One of the ways that it becomes clear that Appendix N is more than just a list of books is that there are clear lines of influence running through it, chains of authors that inspire each other in succession. Everyone has been reminded by now that Leigh Brackett’s entire career was predicated on her reading and emulating an Edgar Rice Burroughs John Carter novel. Fewer have marked the fact that there would have been no Conan were it not for Tarzan, but it’s true all the same. Jack Vance, Philip Jose Farmer, and Michael Moorcock each wrote books that even if they were not outright pastiche nevertheless hewed closely to Burroughs’s template.
But there’s more to it than just Burroughs being the real author of the century. Science fiction legend Jack Williamson set his sights on imitating the Lord of Fantasy A. Merritt. August Derleth and Margaret St. Clair each continued on in the same vein Lovecraft mined. And Lovecraft’s career in fiction was in turn directly inspired by the work of Lord Dunsany.
There’s a story there, a sprawling conversation that spanned decades. There are lights there that shined so brightly, voices so powerful that they defined how even the idea of fantasy could even work.
Another such conversation played out in the mid-seventies as the foundations of the roleplaying game hobby were laid down.
Some of the lines of influence are pretty obvious, of course. Traveller in its original incarnation was released as a set of three “little black books”– a very careful adaption of original D&D’s “little brown books” to a science fiction theme.
The core rules to GURPS have been called a “Basic Set” from its initial release because it was originally patterned after the phenomenally influential Basic D&D sets created by Holmes, Moldvay & Cook, and then Mentzer.
Looking at the precursor to GURPS, Steve Jackson’s The Fantasy Trip… it’s hard to imagine such a tightly engineered masterpiece of design could have been produced when TSR was in the process of developing the nigh incoherent early D&D rules to the ponderous and outright unplayable AD&D system.
The man that set the stage for this incredible little game was none other than Ken St. Andre, the creator the second role-playing game system Tunnels & Trolls. That game system did much more than blaze the trail for solitaire gaming modules which would inspire Steve Jackson from his earliest Fantasy Trip and Car Wars supplements. It would remain a cornerstone component of his vision even in his magnum opus of GURPS.
But look back into the offbeat T&T variant Monsters! Monsters!– which was published by MetaGaming and edited by a very snarky Steve Jackson– and you’ll find key innovations that were very quickly embraced and refined by Steve:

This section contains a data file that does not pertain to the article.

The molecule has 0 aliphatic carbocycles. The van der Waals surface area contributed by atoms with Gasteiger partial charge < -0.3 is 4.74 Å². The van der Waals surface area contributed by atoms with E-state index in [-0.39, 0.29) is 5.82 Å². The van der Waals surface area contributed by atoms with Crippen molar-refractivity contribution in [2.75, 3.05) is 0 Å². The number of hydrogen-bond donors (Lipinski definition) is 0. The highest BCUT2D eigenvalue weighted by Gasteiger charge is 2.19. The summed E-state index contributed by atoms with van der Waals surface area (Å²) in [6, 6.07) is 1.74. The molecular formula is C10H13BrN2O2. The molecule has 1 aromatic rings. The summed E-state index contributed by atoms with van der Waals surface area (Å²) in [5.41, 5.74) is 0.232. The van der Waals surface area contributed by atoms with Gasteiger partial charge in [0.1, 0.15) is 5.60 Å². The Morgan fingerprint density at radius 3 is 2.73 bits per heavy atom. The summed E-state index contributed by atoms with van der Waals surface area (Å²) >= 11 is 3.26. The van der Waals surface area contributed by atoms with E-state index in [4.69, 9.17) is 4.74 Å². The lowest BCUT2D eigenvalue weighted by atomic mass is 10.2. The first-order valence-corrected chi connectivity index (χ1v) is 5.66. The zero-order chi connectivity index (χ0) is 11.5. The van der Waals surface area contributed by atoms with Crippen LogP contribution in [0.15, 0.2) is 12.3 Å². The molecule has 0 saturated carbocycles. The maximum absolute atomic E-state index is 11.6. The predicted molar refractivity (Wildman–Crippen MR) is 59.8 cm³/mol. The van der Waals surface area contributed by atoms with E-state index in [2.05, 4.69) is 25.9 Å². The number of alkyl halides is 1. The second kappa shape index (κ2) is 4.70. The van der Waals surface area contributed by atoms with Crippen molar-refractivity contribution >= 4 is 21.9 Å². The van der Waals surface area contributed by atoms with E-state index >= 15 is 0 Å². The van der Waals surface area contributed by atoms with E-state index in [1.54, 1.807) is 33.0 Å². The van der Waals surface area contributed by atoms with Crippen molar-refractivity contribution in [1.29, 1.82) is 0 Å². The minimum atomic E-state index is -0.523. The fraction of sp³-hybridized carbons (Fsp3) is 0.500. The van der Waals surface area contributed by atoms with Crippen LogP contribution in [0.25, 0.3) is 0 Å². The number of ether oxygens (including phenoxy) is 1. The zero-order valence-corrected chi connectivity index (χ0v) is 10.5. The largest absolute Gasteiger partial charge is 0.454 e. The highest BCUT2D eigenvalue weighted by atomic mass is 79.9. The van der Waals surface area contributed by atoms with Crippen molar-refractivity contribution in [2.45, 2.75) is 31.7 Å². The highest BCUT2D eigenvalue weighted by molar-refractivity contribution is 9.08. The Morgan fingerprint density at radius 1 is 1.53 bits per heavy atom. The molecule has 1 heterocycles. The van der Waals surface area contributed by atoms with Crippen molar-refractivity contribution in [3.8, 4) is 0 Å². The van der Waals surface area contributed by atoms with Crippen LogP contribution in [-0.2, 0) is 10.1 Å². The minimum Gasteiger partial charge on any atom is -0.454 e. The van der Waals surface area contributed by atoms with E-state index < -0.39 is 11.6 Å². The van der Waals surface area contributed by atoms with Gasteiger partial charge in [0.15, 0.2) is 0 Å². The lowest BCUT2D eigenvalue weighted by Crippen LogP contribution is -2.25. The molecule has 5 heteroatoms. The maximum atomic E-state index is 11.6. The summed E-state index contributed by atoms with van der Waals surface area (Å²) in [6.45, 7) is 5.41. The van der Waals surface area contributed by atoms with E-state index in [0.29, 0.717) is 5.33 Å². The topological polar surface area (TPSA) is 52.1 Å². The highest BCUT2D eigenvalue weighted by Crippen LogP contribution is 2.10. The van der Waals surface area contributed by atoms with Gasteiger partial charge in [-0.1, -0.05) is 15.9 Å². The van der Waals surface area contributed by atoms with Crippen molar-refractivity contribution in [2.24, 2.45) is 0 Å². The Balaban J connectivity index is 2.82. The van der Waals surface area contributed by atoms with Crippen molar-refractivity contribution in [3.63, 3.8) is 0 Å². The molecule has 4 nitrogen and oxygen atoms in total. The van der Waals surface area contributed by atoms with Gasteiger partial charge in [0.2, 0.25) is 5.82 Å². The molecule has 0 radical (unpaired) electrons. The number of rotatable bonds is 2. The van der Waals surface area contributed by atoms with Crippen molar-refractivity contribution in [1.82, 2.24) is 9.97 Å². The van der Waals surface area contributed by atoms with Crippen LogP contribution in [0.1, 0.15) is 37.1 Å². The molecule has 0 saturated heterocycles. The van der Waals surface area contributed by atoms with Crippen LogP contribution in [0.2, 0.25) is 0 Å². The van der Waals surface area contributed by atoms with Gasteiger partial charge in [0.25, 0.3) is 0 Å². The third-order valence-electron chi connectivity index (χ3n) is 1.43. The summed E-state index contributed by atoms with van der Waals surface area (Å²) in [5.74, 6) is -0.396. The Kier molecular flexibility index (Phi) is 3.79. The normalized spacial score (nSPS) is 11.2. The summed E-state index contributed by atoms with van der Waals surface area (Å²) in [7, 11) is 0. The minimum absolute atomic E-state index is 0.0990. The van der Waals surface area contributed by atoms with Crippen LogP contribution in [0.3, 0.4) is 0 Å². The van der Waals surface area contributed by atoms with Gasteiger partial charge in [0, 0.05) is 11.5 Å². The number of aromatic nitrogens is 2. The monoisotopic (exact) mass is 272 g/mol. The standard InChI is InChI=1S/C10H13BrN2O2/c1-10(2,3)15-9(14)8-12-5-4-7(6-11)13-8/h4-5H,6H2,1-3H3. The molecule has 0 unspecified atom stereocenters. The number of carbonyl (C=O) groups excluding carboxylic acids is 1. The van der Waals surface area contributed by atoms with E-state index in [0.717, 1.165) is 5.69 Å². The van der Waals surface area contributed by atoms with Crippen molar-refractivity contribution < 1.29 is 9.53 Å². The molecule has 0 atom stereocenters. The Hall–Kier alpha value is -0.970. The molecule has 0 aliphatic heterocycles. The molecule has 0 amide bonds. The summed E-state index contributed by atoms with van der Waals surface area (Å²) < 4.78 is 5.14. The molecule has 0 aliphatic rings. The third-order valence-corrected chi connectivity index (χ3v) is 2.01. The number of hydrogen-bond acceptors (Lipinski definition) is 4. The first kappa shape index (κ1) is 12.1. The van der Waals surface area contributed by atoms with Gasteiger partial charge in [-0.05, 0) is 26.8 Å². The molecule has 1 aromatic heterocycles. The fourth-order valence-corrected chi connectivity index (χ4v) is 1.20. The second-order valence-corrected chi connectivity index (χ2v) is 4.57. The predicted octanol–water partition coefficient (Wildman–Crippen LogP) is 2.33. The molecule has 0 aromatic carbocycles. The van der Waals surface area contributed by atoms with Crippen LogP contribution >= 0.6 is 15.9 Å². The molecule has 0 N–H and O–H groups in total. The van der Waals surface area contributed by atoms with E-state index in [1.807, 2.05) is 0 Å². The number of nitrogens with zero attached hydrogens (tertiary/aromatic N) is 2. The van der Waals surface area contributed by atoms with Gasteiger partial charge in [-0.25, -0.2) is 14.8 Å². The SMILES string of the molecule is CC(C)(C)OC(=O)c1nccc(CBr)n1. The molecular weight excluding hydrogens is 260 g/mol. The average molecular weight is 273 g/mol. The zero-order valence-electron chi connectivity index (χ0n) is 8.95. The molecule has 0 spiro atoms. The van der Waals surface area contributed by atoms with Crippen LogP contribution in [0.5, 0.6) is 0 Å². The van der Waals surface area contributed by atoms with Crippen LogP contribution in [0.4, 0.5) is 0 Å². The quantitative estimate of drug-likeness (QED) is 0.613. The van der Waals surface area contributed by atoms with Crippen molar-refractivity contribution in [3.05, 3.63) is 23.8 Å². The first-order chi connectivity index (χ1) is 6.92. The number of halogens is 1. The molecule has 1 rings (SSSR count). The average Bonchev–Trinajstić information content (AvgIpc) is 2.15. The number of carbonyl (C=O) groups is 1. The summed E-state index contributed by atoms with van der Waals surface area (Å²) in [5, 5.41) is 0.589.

- One of the six core attributes– constitution– is used for hit points instead of having a separate hit point stat. In The Fantasy Trip, Steve Jackson would trim things even further, folding the idea of both constitution and hit points into the strength attribute!
- Instead of having a weird set of off the wall saving throw stats that are a function of class and level, Ken St. Andre used a more generalized “saving roll” against the luck stat. Again, Steve Jackson generalize things even further by making nearly every roll in his system be against one of his very few core attributes.
- D&D has an elaborate tradition for statting up monsters and foes that is entirely distinct from the one used to generate player characters. With Monsters! Monsters!, Ken St. Andre showed how to make monsters a first class element of the game system, giving them all the same attributes and means of advancing. Steve Jackson would maintain this approach within The Fantasy Trip.
- Weapon choice (and thus damage output) in Tunnels & Trolls is a function of the strength attribute. This concept is carried forward into The Fantasy Trip.
- Magic staffs are used to reduce the cost of spells cast in Tunnels & Trolls. In The Fantasy Trip, staffs are used as mana repositories.
- The primary benefit of being able to level up in Monsters! Monsters! is that you may increase your attributes, which define the lion-share of the character’s capabilities. In The Fantasy Trip this is taken even further and the concept of class and level is (finally) removed altogether.
There’s more. And its well worth your time to pick up copies of both Tunnels & Trolls and The Fantasy Trip to go delve into every nugget of all this.
Another thing you’ll see in Monsters! Monsters!, though, is a great number of references to what would later become known as the books of Appendix N. Balrogs from Lord of the Rings, of course… but also Living Skeletons from Fritz Leiber’s works, Lovecraft’s, Shoggoths, the demon from De Camp’s The Fallible Fiend, and a full page illustration of Roger Zelazny’s Shadow Jack. (Hilariously, in a footnote, Steve Jackson corrects Ken St. Andre on the proper way to stat up The Grey Mouser in the Tunnels & Trolls system!!)
Gary Gygax and Ken St. Andre might have had their disagreements when it came to roleplaying game design, but one thing’s sure: they had an almost identical conception of what the best works of fantasy were.